Congress has remained locked in a stalemate over how to tackle Big Tech tyranny. Meanwhile, state governments have stepped up and decided to take matters into their own hands where the federal government has failed.
The partisan gridlock in Congress grew more apparent as Republicans and Democrats clashed with Big Tech executives — and with each other — in a March 25 hearing. Twenty-eight states have introduced or passed legislation to take on Big Tech in some capacity. Seventeen of those states have proposed bills that would prohibit or discourage censorship in some way. None of those bills has passed into law as yet. Every state except for Georgia and South Carolina has joined antitrust lawsuits against Big Tech.
Some states are taking action in different ways as well. Three states have considered legislation to allow developers to circumvent app store fees, five states have considered taxes on online ad revenue, and another three states have considered changes to data privacy laws. Nebraska state Senator Curt Friesen (R) bashed Big Tech companies that are “answerable only to their shareholders” and provide “zero due process or accountability.”
However, state legislatures were not the only ones fed up with Big Tech. State attorneys general have stepped up as well. Forty-five states and territories have filed antitrust complaints against Google across two different lawsuits. A coalition of 48 states and territories have filed an antitrust lawsuit against Facebook. “These companies are extremely powerful, extremely wealthy,” Texas Attorney General Ken Paxton said in a call with MRC. “Unless we start addressing this very soon, we may lose our opportunity to address some of the wrongs.”
The majority of the states that have proposed banning or discouraging censorship are Republican-led. Many of the pieces of legislation were also introduced following former President Donald Trump’s suspension from several Big Tech platforms.
20 State Bills to Prohibit or Discourage Censorship
HB 213, sponsored by 11 representatives, withdraws state tax abatements and economic incentives from platforms that censor speech. It would also adopt procedures to review complaints pertaining to violations of this bill.
The Unfair Social Media Censorship Act aims to curb censorship by making Big Tech companies liable for unspecified damages if they censor an Arkansas user.
HB 7013 would prohibit platforms from deplatforming candidates and would impose a fine of $100,000 per day for statewide candidates and $10,000 per day for other candidates for doing so.
The Iowa legislature is considering a bill that would prohibit blocking “the ability of a user to create, view, comment, or otherwise interact with content that constitutes constitutionally protected speech on the dominant social media company’s social networking website.” It would impose up to a $100,000 fine.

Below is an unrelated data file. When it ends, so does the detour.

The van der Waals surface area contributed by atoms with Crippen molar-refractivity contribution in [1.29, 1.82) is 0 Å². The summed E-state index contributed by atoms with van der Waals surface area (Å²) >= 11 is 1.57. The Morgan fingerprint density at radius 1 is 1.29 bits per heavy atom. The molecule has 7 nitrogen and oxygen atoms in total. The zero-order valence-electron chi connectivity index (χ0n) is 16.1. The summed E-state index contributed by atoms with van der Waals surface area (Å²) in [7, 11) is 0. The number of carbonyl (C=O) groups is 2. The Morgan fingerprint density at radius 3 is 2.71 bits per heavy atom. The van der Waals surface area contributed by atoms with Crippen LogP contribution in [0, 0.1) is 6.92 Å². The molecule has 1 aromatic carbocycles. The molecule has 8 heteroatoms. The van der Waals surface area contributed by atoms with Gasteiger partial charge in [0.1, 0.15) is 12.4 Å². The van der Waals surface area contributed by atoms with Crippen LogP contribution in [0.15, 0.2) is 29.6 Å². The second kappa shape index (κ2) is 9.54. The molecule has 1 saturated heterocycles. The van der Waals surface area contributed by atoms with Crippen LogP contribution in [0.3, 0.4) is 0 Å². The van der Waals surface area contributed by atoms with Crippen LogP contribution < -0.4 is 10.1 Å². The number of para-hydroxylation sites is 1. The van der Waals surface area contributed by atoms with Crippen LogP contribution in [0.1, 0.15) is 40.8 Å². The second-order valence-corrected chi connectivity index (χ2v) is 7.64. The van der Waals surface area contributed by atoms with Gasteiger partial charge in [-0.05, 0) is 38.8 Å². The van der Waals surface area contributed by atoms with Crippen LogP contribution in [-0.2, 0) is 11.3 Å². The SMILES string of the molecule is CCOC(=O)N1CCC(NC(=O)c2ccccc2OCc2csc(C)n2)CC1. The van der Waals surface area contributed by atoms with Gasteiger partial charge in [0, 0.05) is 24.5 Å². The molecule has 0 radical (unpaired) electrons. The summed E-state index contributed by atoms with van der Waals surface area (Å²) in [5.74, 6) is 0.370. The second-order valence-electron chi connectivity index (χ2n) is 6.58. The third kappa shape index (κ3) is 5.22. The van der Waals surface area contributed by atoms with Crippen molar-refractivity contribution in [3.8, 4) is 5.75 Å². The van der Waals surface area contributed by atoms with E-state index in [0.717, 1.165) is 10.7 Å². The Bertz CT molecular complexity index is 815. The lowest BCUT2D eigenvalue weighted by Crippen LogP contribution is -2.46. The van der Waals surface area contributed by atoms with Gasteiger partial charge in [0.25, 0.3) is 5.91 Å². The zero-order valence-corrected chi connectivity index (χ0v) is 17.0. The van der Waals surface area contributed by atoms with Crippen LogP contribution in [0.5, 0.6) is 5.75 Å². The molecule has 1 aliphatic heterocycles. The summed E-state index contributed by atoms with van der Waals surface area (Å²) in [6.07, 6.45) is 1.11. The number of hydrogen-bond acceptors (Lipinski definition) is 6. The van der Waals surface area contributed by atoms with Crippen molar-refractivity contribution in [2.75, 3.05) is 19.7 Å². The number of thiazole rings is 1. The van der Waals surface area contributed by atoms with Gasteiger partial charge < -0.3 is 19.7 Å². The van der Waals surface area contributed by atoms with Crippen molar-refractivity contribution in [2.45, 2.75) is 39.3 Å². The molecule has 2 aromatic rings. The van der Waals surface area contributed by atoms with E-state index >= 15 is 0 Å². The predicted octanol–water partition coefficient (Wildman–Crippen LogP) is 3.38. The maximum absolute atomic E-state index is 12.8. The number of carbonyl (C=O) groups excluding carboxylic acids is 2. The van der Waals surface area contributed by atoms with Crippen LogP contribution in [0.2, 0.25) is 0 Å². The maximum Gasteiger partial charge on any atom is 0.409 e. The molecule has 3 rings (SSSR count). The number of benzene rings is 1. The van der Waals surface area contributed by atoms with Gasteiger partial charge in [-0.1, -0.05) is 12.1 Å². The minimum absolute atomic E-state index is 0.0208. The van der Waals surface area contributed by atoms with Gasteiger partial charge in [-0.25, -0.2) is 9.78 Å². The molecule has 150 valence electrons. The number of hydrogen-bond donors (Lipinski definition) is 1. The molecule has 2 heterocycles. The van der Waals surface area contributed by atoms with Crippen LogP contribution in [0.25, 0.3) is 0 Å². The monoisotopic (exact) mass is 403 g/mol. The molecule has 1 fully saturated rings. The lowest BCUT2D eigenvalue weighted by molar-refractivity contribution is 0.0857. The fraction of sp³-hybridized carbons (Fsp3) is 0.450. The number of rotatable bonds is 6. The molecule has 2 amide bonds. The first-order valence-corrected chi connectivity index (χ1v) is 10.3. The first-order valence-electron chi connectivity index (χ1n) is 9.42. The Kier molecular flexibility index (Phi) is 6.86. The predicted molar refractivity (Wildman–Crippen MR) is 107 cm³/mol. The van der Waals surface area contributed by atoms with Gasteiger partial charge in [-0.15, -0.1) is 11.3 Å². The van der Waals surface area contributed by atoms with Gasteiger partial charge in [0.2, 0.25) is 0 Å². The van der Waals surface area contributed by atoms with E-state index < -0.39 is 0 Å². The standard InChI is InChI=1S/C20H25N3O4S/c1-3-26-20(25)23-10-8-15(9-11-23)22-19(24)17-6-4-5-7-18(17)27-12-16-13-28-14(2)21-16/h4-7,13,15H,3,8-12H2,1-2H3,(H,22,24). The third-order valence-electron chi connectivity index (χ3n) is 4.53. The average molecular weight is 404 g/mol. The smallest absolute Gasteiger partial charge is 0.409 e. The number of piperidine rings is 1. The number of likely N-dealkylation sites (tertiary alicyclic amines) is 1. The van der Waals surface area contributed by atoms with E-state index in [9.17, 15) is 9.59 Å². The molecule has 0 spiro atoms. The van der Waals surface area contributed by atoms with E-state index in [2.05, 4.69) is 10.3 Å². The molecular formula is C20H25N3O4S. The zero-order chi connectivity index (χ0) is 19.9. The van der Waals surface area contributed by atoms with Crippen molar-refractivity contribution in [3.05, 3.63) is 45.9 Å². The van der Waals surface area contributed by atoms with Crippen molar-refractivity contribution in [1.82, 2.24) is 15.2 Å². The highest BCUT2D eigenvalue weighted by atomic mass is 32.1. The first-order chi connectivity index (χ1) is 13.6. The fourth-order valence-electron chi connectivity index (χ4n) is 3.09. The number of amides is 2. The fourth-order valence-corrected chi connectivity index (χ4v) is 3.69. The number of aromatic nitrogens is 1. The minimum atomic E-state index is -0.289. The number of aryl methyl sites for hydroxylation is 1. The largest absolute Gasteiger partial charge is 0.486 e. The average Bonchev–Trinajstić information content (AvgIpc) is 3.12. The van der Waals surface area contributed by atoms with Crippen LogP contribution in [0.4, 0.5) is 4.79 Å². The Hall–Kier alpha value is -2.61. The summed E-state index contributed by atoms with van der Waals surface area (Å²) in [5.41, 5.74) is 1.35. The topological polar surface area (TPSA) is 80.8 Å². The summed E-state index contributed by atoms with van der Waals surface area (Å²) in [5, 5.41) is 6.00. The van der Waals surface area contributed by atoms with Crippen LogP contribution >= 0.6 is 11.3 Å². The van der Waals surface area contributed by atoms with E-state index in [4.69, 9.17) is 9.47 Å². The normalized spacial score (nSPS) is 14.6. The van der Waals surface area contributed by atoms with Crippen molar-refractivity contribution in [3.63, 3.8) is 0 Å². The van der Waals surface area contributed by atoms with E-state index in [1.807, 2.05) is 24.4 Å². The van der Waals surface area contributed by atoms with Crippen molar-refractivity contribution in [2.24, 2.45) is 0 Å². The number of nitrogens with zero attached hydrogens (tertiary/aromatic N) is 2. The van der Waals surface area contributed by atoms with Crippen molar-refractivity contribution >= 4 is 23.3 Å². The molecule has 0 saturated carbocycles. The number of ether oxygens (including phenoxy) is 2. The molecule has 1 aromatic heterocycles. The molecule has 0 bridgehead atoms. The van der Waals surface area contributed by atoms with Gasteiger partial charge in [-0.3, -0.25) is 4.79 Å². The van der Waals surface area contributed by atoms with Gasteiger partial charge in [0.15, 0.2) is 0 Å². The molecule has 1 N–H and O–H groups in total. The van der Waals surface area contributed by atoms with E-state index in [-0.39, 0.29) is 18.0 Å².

The Iowa Senate passed a bill that could remove tax incentives from companies that censor content.
State Rep. Lance Harris introduced a bill that would prohibit censorship based on a user’s “race, gender, political ideology, or religious beliefs.” Users who were censored online, or users who “reasonably otherwise would have received or viewed another user’s content” had that content not been censored, could receive relief under the bill. Companies would be fined $50,000 per violation under the bill.
HB 151 died in committee, but would have defined social media censorship. It would have let users sue platforms for censoring speech, or using algorithms to suppress it.
HB 482 introduced by Rep. Jeff Coleman (R) would prohibit social media from censoring political or religious content and would allow injured parties to seek a minimum of $75,000 in damages for censored speech found not to be obscene, an incitement of violence or a false identity. Hate speech would not be a justifiable basis for censorship.
HB 587, introduced by Rep. Lola Sheldon-Galloway (R) opens up social media platforms to legal liability for restricting, censoring or suppressing information that is not lewd or obscene.
The state has proposed a bill that would impose fines for censorship on social media. The bill holds big tech companies to the same standard as the First Amendment.
HB No. 1144, sponsored by six representatives, would allow a person who was censored or who would have received the censored speech to seek civil damages, including treble damages for compensatory, consequential, and incidental damages from Big Tech companies. The exact damages were not specified.
SB 1019, introduced by state Sen. Nathan Dahm (R) and state Rep. Jay Steagall (R), would fine companies $10,000 for every instance of censorship, when removing the content is not required by law. Offenders would also lose any tax break, subsidy, exemption or incentive from the state in that same year.
Rep. Patricia L. Morgan (R) introduced H5099 condemning major tech companies (Amazon, Twitter, Facebook, Apple, Google, Snapchat and YouTube) for attacks on First Amendment rights.